The great jazz/classical trumpet player Wynton Marsalis had the violinist Nicola Benedetti’s sound in mind when he wrote his Violin Concerto in D in 2015. In an interview with NRP, he drew parallels between the violin and the African-American tradition, noting that many slaves were fiddlers. The Concerto’s opening movement, Rhapsody, contains hints of the blues. It is music filled with haunting mystery and shimmering, dreamlike beauty:

Best Classical Solo Vocal Album

Songplay Joyce DiDonato; Chuck Israels, Jimmy Madison, Charlie Porter & Craig Terry, accompanists (Steve Barnett & Lautaro Greco)

This album, featuring American mezzo-soprano Joyce DiDonato, is a free-spirited collaboration which “unites world-class musicians from the varied worlds of opera, jazz and tango in the pure pleasure of improvisation, experimentation and exchange.” Here is a contemplative performance of Rodgers and Hart’s With a Song in My Heart:

Best Classical Compendium

The Poetry of Places Nadia Shpachenko; Marina A. Ledin & Victor Ledin, producers

The Poetry of Places features contemporary works performed by Ukrainian pianist, Nadia Shpachenko.

World Premiere recordings of works for solo piano, for two pianos, percussion, electronics, voice, and toy piano in a fascinating mélange inspired by great architecture and places. Ensemble works recorded with Los Angeles Philharmonic Orchestra pianist Joanne Pearce Martin and Los Angeles Percussion Quartet artists Nick Terry and Cory Hills.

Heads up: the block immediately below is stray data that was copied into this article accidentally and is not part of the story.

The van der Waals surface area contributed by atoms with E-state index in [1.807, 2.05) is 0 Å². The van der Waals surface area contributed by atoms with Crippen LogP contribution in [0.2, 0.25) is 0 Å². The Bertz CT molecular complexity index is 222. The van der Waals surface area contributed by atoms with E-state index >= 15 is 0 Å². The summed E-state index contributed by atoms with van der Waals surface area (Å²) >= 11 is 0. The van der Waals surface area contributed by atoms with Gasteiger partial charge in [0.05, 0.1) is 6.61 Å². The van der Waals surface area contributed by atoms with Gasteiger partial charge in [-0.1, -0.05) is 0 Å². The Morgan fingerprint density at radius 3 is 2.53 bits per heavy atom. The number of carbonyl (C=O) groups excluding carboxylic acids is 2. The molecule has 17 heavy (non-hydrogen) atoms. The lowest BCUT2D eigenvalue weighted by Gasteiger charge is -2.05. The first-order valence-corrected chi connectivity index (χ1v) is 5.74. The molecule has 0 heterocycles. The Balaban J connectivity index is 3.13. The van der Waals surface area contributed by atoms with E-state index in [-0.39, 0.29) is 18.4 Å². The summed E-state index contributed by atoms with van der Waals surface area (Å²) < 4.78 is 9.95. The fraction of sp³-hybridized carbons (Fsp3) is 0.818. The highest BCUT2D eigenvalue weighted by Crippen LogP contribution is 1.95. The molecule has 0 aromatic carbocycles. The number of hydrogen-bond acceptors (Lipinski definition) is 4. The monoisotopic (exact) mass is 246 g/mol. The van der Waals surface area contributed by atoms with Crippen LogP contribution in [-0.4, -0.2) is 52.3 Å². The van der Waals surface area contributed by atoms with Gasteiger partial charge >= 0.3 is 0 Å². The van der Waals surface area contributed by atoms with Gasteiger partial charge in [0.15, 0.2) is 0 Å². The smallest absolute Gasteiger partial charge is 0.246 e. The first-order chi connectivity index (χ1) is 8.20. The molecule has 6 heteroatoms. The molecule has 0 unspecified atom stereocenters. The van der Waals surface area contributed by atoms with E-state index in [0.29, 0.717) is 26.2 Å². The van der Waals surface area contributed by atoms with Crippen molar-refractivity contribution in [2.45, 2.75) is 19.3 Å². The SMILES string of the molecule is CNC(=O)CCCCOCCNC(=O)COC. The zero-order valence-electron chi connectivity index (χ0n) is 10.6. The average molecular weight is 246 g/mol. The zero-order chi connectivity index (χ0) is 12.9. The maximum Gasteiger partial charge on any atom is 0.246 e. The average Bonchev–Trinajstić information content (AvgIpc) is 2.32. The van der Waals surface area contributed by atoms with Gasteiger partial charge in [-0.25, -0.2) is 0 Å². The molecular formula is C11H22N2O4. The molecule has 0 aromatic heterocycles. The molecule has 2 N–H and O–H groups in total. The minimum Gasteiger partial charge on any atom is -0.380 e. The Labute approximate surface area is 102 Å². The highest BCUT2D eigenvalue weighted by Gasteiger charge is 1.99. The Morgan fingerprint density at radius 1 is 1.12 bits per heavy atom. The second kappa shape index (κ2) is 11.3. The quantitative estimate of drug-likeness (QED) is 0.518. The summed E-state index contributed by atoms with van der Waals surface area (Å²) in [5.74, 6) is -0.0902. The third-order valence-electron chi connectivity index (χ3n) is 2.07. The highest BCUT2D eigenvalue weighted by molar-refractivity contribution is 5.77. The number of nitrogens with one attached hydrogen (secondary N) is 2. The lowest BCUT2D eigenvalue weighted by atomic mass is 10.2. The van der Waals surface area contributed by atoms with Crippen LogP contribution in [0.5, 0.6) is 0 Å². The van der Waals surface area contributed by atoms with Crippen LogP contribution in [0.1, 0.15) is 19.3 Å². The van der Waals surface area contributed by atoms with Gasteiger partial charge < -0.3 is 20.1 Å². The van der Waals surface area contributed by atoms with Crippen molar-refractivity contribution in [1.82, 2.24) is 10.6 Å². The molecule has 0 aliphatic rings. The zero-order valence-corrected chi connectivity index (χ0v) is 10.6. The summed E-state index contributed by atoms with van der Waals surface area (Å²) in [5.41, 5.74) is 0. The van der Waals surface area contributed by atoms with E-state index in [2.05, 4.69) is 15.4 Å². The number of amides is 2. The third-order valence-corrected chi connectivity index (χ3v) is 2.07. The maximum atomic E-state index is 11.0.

Sí an Bhrú, by Los Angeles composer Jack Van Zandt, combines the solo piano with electronics to enter a new and atmospheric sound world. The piece is divided into titled sections which are played without pause: Time and the River; Stonecutting; Spirals and Zigzags (Homage à Boulez); Dance of Renewal; Eternal River; Starlit Night.

Best Contemporary Classical Composition

Higdon: Harp Concerto Jennifer Higdon, composer (Yolanda Kondonassis, Ward Stare and The Rochester Philharmonic Orchestra)

In a previous post we explored this album, titled American Rapture. It contains two world premiere recordings—Jennifer Higdon’s Harp Concerto (2018) featuring the American harpist Yolanda Kondonassis, and Patrick Harlin’s Rapture (2011), an orchestral showpiece inspired by the terrifying and awe-inspiring exploration of the world’s deepest caves. In between these youthful pieces is Samuel Barber’s Symphony No. 1, a monumental mid-twentieth century work which unfolds in a single movement. All of the music on this album was recorded live in concert at Rochester’s Kodak Hall (formerly Eastman Theatre).

Here is the Harp Concerto’s third movement, Lullaby:

About Timothy Judd

A native of Upstate New York, Timothy Judd has been a member of the Richmond Symphony violin section since 2001. He is a graduate of the Eastman School of Music where he earned the degrees Bachelor of Music and Master of Music, studying with world renowned Ukrainian-American violinist Oleh Krysa.

The son of public school music educators, Timothy Judd began violin lessons at the age of four through Eastman’s Community Education Division. He was a student of Anastasia Jempelis, one of the earliest champions of the Suzuki method in the United States.

A passionate teacher, Mr. Judd has maintained a private violin studio in the Richmond area since 2002 and has been active coaching chamber music and numerous youth orchestra sectionals.

In his free time, Timothy Judd enjoys working out with Richmond’s popular SEAL Team Physical Training program.